Tag Archives: Johnny Cash

September Song

My mental and emotional soundtracks tend to run toward the very seasonally suggestive. While George Winston’s December album never works for me beyond its titular month, Joni Mitchell’s The Hissing of Summer Lawns lags after Labor Day.

September rolls around and it’s hard to ignore the imminence of Autumn. The last days of August were grey and partly gloomy as the eastern-most remnants of Hurricane Laura passed through northern Alabama; other storms followed in her wake. Fall college football season will be so depleted as to create anxiety and despair rather than jubilation; it’s hard to work up the usual enthusiasm for a Kentucky Derby on Labor Day weekend without crowds. Even so, I want Bob Baffert-trained horses to win.

Back in the early summer, four packets of flower seeds arrived in my mother’s mail with a charitable solicitation. They sat around for a bit and, one day, when I had the luxury of working in my yard, I popped them in four separate pots without great expectations.

Ultimately, most of the seeds have sprouted and grown with varying levels of success, but the only ones to bloom so far are the vivid blue forget-me-nots. The garden table and surrounding yard where they sit is laden now with leaves from the cherry tree in the neighbor’s yard. That tree is always the first to shed its leaves, but also among the first to herald spring a few months later.

Short days and cooler weather often have a negative effect on my mood, but a suggestive impact on my inner soundtrack. I will swear that yesterday, on the first morning of September, I woke up with Earth, Wind & Fire’s “September” running constantly through my head.

As I got more awake, “Try to Remember,” from the Tom Jones and Harvey Schmidt chamber musical The Fantasticks, began to dominate with its recurring motif of words that rhyme with September and other infectious internal rhyme and wordplay.

More fully awake, the tune that haunts me is Green Day’s “Wake Me Up When September Ends,” a song that, like all universal literature, morphs depending on the moment. Written in response to a parent’s death from cancer, it has dealt with the tragedy of 9/11 and war and the loss of life and dignity after Katrina.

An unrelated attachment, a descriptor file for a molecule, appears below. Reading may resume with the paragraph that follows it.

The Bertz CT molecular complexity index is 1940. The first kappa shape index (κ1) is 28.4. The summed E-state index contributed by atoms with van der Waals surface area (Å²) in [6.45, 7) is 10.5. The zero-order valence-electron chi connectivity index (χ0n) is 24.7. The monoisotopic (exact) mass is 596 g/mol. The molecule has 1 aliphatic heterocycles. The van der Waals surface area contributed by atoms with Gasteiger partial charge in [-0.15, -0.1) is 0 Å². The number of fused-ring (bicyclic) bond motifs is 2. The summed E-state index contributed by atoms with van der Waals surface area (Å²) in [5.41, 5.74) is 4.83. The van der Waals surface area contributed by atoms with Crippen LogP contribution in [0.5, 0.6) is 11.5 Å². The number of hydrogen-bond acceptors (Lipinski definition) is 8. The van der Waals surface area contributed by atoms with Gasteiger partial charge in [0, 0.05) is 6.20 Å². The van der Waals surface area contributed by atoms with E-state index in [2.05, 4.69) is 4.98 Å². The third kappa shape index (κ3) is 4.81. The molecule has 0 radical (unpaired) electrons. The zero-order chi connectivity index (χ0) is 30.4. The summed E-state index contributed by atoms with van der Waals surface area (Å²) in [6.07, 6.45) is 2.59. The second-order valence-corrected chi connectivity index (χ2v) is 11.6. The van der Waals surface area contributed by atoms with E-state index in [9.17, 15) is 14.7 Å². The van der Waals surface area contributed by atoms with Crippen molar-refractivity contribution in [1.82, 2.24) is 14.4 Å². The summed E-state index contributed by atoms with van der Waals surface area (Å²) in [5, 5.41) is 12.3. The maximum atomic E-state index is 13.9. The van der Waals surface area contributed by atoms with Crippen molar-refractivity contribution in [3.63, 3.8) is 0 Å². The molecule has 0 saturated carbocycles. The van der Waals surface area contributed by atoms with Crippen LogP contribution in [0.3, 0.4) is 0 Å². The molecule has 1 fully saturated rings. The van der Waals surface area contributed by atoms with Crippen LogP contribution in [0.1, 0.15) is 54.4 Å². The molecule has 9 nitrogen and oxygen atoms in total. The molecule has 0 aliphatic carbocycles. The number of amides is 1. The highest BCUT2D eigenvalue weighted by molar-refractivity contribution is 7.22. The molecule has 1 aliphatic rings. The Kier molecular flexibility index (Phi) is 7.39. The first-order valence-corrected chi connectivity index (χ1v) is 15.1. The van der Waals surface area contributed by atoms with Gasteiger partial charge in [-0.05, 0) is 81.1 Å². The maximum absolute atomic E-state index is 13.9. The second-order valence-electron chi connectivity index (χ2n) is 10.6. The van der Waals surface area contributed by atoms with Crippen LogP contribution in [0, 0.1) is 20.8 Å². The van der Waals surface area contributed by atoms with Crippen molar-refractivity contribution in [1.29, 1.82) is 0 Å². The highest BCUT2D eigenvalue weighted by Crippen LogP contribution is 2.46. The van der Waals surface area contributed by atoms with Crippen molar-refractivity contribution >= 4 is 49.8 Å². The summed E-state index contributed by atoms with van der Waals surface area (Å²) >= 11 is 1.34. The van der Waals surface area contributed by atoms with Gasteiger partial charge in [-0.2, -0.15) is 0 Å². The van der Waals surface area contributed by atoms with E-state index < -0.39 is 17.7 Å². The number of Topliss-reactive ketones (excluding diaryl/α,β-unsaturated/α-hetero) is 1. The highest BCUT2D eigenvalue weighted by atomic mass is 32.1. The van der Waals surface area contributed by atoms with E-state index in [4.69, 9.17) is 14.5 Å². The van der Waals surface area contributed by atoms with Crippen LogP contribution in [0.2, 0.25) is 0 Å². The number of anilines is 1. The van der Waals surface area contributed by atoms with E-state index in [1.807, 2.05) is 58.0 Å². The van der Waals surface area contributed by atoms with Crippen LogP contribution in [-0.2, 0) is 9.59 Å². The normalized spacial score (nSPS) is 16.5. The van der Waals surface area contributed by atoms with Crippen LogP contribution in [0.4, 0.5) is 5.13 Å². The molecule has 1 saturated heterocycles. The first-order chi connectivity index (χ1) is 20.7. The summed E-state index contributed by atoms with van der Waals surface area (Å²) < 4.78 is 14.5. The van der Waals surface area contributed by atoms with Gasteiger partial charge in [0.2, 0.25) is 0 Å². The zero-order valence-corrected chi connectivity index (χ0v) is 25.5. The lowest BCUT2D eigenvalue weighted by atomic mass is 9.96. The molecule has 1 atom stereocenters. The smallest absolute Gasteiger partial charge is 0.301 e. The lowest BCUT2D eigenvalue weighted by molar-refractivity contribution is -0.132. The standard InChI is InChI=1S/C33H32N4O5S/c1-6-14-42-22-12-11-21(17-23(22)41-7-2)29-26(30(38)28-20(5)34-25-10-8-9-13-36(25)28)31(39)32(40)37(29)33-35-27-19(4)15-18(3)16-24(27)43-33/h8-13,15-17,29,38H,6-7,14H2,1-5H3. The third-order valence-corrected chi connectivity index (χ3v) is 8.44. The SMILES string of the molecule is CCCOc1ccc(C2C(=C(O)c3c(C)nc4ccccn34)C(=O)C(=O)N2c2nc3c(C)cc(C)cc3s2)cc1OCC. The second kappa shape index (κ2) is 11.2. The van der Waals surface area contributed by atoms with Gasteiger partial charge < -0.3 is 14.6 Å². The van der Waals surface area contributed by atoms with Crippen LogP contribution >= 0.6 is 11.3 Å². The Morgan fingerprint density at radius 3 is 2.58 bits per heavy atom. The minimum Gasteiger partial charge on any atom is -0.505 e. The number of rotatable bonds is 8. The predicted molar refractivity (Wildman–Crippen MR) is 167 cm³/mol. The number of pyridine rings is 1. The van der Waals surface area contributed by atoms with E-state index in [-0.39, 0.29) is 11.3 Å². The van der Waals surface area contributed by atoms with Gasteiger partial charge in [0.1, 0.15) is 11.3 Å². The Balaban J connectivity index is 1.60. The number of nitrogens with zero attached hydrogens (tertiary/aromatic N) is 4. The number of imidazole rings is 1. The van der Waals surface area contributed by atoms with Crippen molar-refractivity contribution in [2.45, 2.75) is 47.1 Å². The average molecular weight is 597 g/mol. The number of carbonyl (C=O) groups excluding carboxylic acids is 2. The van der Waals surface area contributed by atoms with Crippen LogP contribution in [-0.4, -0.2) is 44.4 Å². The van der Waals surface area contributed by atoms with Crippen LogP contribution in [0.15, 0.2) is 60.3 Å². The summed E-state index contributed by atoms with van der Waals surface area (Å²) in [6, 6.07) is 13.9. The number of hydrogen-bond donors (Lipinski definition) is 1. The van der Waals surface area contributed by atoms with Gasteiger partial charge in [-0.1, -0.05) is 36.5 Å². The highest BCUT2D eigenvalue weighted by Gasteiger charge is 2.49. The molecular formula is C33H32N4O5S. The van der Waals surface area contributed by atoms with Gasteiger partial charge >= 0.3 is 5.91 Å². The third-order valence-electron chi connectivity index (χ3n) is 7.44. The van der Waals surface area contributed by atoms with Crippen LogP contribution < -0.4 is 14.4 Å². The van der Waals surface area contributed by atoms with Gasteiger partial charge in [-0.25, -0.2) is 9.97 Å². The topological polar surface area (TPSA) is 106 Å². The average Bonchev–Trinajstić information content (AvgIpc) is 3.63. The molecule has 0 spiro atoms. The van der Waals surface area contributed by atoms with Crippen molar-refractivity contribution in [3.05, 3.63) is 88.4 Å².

My most visceral musical response to this particular September of 2020, however, is Rosanne Cash’s haunting duet with her father, Johnny, in her song “September When It Comes,” a plaintive song of memory, pain, and reconciliation. She sings:

Well first there’s summer, then I’ll let you in.
September when it comes.

These past six months have done a number on all of us. The pervasive pandemic and its still-indecisive outcomes and after-effects have worked on all of our nervous systems, regardless of our political affiliations. The fact that it has become political adds to the undeniable and needless tension and stress.

I have chosen to minimize my intake of “news” for a while. I need to step back and more judiciously protect the information I consume. I need to halter the despair.

The writer, Verlyn Klinkenborg, whose contemplative essays often provide balm in times of stress, remarked on the over-saturation of media coverage in the aftermath of 9/11 almost nineteen years ago. He calls 9/11/2001 “that sudden Tuesday.” Could it ever be summarized more perfectly?

Reacting to the saturation of media coverage of that event, and to the fact that we Americans were re-playing the tragedy over and over on our screens, Klinkenborg wrote:

It’s hard to know, just yet, whether for each of us this witnessing has caused an erosion or a sedimentation, a stripping away of the skin or a callusing. But paradoxical as it may sound, to continue to bear witness, in conscience, it may be necessary to stop watching for a while, to turn off the television, to break what for some people has become a self-reinforcing circle of despair.